University of New Hampshire professor Dan Innis announced Friday that he is suspending his primary campaign against vulnerable Republican Rep. Frank C. Guinta in the Granite State’s 1st District.
“After long discussions with my family and staff I have decided to suspend my campaign for Congress. My commitments to the University of New Hampshire, to my business interests and, most importantly, to my family, do not currently align with the needs of a full-time congressional campaign,” Innis said in a statement.
Innis first challenged Guinta in 2014, garnering 41 percent of the vote to Guinta’s 49 percent. He out raised Guinta in the last quarter of 2015 before suspending his second bid for Congress, which began in October.
“I will continue to be active in the New Hampshire Republican Party and look forward to supporting the eventual nominees for Senate, governor, and the 1st Congressional District,” Innis said. That includes supporting Guinta if he’s the nominee, Innis campaign spokesman Bill Lockhart said. Depending on who else gets in the primary, Innis is likely to make an endorsement soon.
Former state GOP Chairman Fergus Cullen suggested that Innis, who has a successful academic and business career, may have been looking ahead to the general election when making his decision to get out of the race.
“If Donald Trump is the nominee it’s going to be a disaster for Republicans in the Northeast,” Cullen said. Innis’ growing professional and family commitments motivated his decision to get out of the race, Lockhart reiterated. But he admitted that “depending on the nominee, it might make for a harder race,” come November. After being fined by the FEC for campaign finance violations , Guinta has struggled to raise money. Many of the state’s Republicans, including Sen. Kelly Ayotte, have called on him to resign over the scandal, in which he accepted a $350,000 loan from the “Guinta Family Fund” during the 2010 election. After paying back the loan, he ended 2015 with $12,000 in his campaign coffers.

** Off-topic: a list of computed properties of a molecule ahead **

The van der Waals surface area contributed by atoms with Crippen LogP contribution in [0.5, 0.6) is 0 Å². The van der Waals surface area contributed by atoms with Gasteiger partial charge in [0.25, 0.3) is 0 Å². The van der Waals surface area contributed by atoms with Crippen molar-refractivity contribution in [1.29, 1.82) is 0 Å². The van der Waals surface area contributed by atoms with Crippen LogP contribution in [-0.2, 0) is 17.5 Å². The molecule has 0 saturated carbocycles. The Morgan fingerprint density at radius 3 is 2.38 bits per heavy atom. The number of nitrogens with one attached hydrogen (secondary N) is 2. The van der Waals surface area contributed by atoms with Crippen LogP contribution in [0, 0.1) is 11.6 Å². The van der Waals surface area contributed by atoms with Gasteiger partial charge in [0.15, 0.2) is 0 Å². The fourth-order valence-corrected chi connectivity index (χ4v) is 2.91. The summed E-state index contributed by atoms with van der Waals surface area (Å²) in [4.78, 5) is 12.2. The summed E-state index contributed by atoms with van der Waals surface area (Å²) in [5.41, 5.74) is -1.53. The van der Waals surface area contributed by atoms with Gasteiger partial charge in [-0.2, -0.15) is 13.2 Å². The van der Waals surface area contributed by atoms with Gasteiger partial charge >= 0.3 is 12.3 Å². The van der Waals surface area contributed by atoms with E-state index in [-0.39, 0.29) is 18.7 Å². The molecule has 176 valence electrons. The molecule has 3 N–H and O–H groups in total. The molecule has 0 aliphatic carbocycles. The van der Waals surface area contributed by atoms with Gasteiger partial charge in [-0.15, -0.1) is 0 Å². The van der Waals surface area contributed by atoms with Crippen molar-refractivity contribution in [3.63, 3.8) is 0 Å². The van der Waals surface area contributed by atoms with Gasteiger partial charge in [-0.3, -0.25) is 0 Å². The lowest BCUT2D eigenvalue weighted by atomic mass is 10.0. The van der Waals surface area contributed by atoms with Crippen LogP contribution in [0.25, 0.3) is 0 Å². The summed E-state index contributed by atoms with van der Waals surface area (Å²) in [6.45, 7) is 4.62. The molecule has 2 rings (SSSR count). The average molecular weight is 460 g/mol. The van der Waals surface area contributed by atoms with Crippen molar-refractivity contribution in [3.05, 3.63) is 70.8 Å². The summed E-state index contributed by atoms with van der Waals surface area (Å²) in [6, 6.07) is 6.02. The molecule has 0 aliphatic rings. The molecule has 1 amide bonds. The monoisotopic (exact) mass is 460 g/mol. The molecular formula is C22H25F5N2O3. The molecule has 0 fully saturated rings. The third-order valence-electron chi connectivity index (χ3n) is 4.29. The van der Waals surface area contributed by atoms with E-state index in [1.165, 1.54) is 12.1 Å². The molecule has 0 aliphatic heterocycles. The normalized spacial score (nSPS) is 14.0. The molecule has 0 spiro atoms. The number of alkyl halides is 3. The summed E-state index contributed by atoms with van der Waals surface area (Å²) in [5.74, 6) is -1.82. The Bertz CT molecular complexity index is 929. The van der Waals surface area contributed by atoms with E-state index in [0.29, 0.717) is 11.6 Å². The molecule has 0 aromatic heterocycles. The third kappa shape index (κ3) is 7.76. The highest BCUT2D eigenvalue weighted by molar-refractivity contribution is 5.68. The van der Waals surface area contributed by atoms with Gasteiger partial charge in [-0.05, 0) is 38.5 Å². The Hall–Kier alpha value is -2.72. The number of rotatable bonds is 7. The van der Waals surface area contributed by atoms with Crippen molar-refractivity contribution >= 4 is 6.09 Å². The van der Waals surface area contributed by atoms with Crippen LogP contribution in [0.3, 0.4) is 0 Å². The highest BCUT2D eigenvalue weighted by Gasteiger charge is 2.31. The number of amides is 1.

Innis’ departure from the race doesn’t change much for Guinta, said Cullen, one of the congressman’s earliest and most vocal critics. Although Guinta would probably prefer more primary challengers — “the more the merrier for him,” Cullen said — he still faces several credible threats. State Rep. Pam Tucker announced her campaign in February. Rich Ashooh, an interim executive director at the UNH School of Law, who finished third in the 2010 GOP primary, is still considering a bid. Once an executive at BAE systems, Ashoosh worked for former New Hampshire GOP Sen. Warren Rudman in the 1980s and early 90s. Landscape construction supervisor Jamieson Gradert is also running.
The filing deadline for New Hampshire’s Sept. 13 primary isn’t until June 10, leaving time for the field to grow.
If Guinta survives a challenge, he’ll face a tough general election fight — likely a rematch against former Rep. Carol Shea-Porter — in a district that President Barack Obama twice carried by single-digit margins.
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